Peace and Bread in Time of War
Deals with the author's thoughts on pacifism. Turning away from the details of the war itself, the author relies on memory and introspection in this autobiographical portrayal of efforts to secure peace during the Great War.
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At the Beginning of the Great War
The Neutral Conference plus the Ford Ship
President Wilsons Policies and the Womans Peace Party
A Review of Bread Rations and Womans Traditions
A Speculation on Bread Labor and War Slogans
After War Was Declared
Personal Reactions during War
In Europe during the Armistice
Addams's Alice Hamilton Allied American Anna Garlin Spencer appeal Austria became become believed belligerent certainly Chicago Committee conference of neutrals conscientious objector conscious considered constantly delegates difficult discussion economic Edith Wharton efforts Ellery Sedgwick Europe European experience federal feeding felt fighting food supply Ford Foreign Minister France friends German Germany Hague held hope Hull-House human immigrants inevitable instinct International Congress International League Jane Addams JAPP knew labor later League of Nations meeting ment military million mind moral Neutral Conference neutral countries newspaper organization pacifist Paris patriotic Paul Kellogg Peace and Bread Peace Conference political possible President Wilson primitive prisoners propaganda responsible revolution Russian peasants secure seemed sense ship situation social society soldiers spirit starvation starving throughout tion treaty United urged Vienna Washington Woman's Peace Party women Women's International York young Zona Gale Zurich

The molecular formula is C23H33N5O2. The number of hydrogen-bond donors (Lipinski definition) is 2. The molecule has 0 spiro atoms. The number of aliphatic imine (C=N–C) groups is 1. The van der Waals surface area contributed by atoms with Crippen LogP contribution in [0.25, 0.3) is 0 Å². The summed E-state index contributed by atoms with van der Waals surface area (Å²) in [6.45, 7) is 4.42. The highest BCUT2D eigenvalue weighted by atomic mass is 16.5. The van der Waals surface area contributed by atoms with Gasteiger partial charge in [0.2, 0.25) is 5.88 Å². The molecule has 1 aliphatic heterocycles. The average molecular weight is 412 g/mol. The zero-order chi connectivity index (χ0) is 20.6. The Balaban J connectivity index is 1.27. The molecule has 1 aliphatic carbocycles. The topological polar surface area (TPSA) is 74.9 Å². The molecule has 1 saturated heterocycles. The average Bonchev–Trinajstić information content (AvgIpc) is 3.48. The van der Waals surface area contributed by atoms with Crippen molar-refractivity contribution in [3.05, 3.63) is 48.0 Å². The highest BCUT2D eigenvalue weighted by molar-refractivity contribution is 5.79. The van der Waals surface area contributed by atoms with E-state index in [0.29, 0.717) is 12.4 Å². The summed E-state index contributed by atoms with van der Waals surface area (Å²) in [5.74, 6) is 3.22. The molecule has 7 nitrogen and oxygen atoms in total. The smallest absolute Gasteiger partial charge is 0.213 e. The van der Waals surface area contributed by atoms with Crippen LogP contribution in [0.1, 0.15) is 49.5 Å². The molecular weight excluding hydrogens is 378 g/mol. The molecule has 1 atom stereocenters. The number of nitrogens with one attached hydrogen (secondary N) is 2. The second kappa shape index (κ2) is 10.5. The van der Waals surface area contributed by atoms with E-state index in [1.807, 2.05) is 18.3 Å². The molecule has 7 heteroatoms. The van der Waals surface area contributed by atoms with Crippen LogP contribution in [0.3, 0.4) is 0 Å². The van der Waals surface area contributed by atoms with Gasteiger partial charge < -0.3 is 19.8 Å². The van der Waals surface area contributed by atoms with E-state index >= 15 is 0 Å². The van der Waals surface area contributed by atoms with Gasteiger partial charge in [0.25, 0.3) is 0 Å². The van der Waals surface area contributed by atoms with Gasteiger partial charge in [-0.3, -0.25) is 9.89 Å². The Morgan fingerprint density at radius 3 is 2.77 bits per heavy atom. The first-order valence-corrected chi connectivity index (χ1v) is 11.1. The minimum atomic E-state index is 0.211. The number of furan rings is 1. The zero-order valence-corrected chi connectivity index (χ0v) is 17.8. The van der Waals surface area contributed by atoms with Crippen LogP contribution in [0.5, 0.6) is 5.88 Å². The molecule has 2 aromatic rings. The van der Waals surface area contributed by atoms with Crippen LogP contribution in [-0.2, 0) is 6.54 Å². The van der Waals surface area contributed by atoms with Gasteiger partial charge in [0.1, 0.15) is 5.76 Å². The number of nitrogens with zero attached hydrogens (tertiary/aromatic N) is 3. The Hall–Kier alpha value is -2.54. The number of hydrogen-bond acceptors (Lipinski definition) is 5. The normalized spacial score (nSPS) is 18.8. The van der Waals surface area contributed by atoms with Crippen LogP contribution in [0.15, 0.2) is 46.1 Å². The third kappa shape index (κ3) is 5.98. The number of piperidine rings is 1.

Page xxvii - Victory would mean peace forced upon the loser, a victor's terms imposed upon the vanquished. It would be accepted in humiliation, under duress, at an intolerable sacrifice, and would leave a sting, a resentment, a bitter memory upon which terms of peace would rest, not permanently, but only as upon quicksand.
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